User mindset biggest hurdle to 'do not track'

Consumers are unaware of browser anti-tracking tools or too accustomed to leaving online trail, analysts say, adding such mechanisms need to be more user-friendly.
Written by Jamie Yap, Contributor

Consumers, rather than corporations, are potentially the biggest barrier for browser anti-tracking technology to take off as many are either unaware of, or accustomed to, leaving behind an online trail, say analysts. According to them, the effectiveness of any anti-tracking tool boils down to ease of user implementation and the desire to make informed choices.

Since the U.S Federal Trade Commission (FTC) announced its "do not track" proposal last December, there has been a slew of different anti-tracking features touted by Web browsers, including Microsoft's Internet Explorer (IE), Mozilla's Firefox and Google's Chrome. While different in execution, each touts the same ability of letting users allow or prevent online tracking--a method companies use to monitor a person's online behavior as they browse the Web and then provide relevant, targeted or personalized advertising.

For instance, Mozilla in February launched its Do Not Track feature in the beta 4.0 version of its Firefox browser, which sends out a HTTP header instructing a Web site that a user has opted out of online behavioral tracking.

Even if a user indicates he does not want his browsing activity to be tracked, the anti-tracking feature is effective only when advertisers cooperate by acceding to the user's wish, admitted Alex Fowler, Mozilla's global privacy and public policy leader, in a blog post.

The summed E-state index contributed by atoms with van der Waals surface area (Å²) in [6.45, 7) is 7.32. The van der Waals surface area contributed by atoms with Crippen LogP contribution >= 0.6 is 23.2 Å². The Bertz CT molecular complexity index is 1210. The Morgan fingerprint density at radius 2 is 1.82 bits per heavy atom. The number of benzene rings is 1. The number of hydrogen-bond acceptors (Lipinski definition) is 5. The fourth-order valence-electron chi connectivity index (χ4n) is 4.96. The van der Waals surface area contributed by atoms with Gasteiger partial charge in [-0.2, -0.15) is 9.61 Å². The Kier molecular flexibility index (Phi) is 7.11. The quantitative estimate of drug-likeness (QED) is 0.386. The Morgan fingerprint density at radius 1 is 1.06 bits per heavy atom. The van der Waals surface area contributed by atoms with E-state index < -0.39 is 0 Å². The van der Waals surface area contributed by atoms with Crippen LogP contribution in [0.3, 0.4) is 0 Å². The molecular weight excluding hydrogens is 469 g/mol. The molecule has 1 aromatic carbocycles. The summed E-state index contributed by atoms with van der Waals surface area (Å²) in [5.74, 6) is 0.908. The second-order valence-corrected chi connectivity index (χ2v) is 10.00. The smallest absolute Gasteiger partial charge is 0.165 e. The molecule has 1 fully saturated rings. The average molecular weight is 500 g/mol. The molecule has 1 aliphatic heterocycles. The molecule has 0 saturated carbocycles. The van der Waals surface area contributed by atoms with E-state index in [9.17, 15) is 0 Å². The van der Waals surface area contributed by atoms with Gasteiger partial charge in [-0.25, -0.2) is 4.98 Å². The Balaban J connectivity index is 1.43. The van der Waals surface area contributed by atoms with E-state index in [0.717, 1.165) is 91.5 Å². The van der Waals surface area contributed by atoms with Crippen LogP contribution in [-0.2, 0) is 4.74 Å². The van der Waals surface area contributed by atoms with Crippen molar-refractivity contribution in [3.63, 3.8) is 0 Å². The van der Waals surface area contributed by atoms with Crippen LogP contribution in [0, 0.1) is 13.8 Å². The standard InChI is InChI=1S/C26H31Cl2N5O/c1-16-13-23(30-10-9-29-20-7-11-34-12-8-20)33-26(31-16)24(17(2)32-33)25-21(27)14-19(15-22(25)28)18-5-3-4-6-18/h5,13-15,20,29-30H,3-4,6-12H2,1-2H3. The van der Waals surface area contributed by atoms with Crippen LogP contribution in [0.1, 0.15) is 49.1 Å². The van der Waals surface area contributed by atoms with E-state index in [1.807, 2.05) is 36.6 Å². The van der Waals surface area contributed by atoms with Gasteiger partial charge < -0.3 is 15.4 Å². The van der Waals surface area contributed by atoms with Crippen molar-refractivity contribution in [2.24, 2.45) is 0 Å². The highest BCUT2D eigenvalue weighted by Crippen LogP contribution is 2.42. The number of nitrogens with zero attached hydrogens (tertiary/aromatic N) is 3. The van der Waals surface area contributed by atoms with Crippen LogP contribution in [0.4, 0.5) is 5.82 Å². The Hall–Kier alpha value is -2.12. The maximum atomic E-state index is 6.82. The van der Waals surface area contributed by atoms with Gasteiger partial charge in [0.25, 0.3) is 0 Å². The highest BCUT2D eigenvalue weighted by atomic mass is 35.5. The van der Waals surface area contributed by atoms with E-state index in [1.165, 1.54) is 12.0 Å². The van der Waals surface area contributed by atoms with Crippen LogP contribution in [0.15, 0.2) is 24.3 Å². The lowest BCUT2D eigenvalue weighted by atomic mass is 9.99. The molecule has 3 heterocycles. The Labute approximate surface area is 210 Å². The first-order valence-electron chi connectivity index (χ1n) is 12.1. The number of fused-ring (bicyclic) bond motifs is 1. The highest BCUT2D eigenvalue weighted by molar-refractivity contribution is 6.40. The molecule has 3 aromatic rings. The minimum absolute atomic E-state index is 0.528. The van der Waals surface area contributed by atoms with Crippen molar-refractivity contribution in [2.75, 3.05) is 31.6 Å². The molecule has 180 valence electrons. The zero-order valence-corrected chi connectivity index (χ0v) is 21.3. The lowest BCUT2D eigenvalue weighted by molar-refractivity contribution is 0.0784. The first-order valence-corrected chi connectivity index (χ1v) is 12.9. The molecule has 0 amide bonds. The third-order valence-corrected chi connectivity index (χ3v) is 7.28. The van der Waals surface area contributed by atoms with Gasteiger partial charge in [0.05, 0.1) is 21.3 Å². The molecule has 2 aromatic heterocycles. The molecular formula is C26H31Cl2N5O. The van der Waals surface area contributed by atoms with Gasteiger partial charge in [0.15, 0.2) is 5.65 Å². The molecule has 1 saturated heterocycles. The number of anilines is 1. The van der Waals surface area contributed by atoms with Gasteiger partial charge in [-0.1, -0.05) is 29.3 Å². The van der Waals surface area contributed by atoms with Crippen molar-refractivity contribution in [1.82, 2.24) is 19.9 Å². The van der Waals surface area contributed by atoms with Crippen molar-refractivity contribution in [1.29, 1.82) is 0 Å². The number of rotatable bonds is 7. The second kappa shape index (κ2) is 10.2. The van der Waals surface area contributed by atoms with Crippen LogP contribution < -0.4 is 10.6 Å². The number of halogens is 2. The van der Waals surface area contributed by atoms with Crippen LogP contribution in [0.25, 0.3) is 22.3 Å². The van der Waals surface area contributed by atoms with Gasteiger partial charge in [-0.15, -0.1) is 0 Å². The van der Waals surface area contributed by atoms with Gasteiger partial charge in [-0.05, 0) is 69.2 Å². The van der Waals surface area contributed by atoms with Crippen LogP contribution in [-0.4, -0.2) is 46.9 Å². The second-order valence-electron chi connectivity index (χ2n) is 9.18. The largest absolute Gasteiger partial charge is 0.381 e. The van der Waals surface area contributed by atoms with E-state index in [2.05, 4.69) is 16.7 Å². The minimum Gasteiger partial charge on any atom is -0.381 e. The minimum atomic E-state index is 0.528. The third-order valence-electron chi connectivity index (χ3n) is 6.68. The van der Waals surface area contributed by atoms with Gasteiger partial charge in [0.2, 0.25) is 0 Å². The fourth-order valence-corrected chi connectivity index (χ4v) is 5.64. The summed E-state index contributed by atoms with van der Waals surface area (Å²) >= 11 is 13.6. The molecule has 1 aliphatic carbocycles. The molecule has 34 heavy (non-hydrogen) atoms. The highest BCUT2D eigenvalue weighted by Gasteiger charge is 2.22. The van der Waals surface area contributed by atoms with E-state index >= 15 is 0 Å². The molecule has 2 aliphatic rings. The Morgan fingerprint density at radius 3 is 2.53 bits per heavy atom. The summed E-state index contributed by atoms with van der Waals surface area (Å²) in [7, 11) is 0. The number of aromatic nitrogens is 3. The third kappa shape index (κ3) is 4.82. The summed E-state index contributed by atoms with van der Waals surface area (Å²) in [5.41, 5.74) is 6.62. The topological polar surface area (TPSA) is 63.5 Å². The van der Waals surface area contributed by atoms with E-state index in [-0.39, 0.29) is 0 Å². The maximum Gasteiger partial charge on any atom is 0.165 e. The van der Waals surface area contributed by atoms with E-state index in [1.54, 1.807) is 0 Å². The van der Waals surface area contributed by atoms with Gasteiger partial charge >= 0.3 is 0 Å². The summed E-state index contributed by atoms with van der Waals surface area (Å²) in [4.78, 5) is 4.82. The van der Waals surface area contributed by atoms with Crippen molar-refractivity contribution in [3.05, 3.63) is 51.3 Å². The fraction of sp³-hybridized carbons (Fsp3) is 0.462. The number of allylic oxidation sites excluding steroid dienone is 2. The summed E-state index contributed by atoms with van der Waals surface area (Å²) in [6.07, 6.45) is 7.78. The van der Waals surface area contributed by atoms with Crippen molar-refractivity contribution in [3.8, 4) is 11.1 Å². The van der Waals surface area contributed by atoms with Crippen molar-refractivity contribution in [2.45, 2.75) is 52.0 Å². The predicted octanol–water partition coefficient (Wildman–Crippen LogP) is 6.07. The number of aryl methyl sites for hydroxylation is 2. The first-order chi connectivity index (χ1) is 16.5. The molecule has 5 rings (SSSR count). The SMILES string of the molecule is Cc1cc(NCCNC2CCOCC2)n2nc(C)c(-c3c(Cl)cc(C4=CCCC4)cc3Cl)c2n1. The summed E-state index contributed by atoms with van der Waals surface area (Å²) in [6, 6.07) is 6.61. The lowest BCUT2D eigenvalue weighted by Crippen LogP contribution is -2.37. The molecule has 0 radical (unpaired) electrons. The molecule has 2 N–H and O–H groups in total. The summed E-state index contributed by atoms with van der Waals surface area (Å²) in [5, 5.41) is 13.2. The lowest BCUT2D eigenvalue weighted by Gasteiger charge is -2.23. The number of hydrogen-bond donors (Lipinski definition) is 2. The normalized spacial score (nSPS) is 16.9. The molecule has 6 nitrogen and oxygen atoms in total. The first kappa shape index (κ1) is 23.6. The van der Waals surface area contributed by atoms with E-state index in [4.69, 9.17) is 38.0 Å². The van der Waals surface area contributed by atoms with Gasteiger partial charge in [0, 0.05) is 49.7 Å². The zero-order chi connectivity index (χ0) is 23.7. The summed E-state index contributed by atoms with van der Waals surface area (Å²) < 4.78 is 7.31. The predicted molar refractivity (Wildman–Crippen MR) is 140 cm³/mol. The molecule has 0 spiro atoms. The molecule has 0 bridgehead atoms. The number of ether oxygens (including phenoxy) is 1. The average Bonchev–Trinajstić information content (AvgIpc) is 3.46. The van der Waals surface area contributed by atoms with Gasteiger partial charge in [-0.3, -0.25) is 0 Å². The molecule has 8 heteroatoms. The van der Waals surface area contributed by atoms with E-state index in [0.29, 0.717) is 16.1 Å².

In an e-mail interview with ZDNet Asia, Naveen Hedge, market analyst at IDC's Asia-Pacific software research group, acknowledged the thorny issue, saying that there would initially be resistance from companies since anti-tracking may impact online advertisement revenues.

Ovum senior analyst Mike Davis concurred, stating that marketing and e-commerce businesses would "obviously not support anti-tracking".

Consumers used to outcomes of tracking
On the other hand, the biggest hindrance to anti-tracking adoption may be the consumers themselves. Davis said in an e-mail that most consumers would never have thought about putting a stop to online behavioral tracking simply because they are already accustomed to the outcomes of the process. For instance, when a user is shopping online, a site may suggest other similar or related items for him to consider purchasing.

At the same time, Davis noted that the majority of consumers are "very ignorant of the volume of information they give away both directly and indirectly, but [they] appreciate the targeted discount vouchers [anyway]".

The Ovum analyst iterated that "there are at least two types of Netizens--those cognizant of their presence and availability [being] sold on the Web, and those who 'blindly' look for the best e-commerce deals".

The first group is likely to be prepared for a reduction in user experience as they surf, since anti-tracking would consequently make ads less relevant to them, whereas the latter represents "a good proportion of people [who] don't care about privacy when they shop or surf and just want their [Web experience] to be as easy and rewarding as possible".

Keeping it simple
Asked whether anti-tracking tools will gain traction with users in the near future, Shar VanBoskirk, vice president and principal analyst with Forrester Research, replied in an e-mail that she "does not have too high an expectation" for any anti-tracking mechanism so far as they require too much effort from end users.